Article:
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Inflammatory Biomarkers and Risks of Myocardial Infarction, Stroke, Diabetes, and Total Mortality: Implications for Longevity

Paul M Ridker MD
DOI: http://dx.doi.org/10.1111/j.1753-4887.2007.tb00372.x S253-S259 First published online: 1 December 2007


Inflammation is recognized as a major etiologic determinant of multiple disease states including myocardial infarction, stroke, diabetes, and metabolic syndrome, and individuals with elevated levels of the inflammatory biomarker high-sensitivity C-reactive protein (hsCRP) are at increased risk of mortality and morbidity from these conditions. Novel screening algorithms, such as the Reynolds Risk Score, that incorporate inflammation can greatly improve risk detection in primary prevention. In high-risk secondary prevention settings such as acute coronary syndrome patients being treated with statin therapy, achieving low levels of plasma hsCRP concentration appears to be of similar importance as achieving low levels ofLDL cholesterol. Whether inflammation in general or CRP in particular are appropriate targets for therapy remains controversial and is under investigation. Several novel methods to reduce CRP have been proposed, including direct inhibitors as well as antisense technologies.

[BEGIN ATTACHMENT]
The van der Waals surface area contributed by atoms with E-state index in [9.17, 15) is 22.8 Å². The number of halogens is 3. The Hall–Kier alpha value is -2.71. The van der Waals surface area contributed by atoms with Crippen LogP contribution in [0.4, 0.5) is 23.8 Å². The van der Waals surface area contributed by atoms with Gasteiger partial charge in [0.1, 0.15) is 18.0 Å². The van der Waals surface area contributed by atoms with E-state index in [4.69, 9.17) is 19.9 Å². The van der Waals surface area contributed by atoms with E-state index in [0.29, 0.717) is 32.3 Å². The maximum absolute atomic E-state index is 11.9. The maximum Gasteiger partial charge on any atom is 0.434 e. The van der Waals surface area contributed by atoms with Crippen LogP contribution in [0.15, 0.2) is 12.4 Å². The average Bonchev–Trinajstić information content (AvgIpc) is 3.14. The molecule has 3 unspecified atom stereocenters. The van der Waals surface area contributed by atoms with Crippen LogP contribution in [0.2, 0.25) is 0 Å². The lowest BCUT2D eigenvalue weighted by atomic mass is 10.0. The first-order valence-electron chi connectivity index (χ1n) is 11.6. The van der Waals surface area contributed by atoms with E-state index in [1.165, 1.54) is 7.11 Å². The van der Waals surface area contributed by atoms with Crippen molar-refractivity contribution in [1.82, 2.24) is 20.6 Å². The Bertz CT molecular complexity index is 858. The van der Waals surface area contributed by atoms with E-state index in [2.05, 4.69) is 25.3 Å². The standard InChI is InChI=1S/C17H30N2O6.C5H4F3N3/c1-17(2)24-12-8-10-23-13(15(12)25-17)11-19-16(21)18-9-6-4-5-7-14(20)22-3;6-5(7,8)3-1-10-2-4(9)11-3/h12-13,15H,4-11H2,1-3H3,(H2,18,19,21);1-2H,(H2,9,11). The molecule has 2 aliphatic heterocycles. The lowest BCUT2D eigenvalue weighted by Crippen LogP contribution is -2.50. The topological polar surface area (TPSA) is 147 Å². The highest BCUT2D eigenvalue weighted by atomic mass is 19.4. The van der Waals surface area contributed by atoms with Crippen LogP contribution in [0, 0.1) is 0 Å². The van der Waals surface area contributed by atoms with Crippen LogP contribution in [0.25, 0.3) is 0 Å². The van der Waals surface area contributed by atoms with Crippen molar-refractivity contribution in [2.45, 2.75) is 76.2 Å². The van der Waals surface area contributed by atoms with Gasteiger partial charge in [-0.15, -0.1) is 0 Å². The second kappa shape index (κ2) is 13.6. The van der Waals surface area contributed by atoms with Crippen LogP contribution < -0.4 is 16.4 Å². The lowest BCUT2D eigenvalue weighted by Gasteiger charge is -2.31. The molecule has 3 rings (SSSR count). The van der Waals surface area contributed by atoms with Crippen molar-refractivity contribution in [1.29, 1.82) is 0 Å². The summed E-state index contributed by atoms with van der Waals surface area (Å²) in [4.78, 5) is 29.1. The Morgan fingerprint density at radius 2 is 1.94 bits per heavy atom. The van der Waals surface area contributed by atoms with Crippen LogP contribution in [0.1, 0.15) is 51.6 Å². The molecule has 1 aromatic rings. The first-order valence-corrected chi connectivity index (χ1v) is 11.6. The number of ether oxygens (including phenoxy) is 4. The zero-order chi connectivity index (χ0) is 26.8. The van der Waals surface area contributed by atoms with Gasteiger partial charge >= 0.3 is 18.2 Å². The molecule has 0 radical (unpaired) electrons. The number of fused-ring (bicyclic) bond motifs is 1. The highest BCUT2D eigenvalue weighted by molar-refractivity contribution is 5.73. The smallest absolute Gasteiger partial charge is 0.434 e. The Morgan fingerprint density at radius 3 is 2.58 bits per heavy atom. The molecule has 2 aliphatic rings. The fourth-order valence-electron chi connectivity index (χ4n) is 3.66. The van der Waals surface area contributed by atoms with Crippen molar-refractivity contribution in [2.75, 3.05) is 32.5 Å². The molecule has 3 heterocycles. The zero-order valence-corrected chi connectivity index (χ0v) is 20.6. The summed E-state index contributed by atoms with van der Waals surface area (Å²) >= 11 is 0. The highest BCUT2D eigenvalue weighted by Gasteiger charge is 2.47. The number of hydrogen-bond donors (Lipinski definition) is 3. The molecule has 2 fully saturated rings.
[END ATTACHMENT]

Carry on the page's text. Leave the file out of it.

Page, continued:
• cardiovascular disease risk
  • high-sensitivity C-reactive protein
  • inflammatory biomarkers
  • LDL-C
  • lipid levels
  • statins
  • inflammation
  • inflammatory biomarker
  • myocardial infarction

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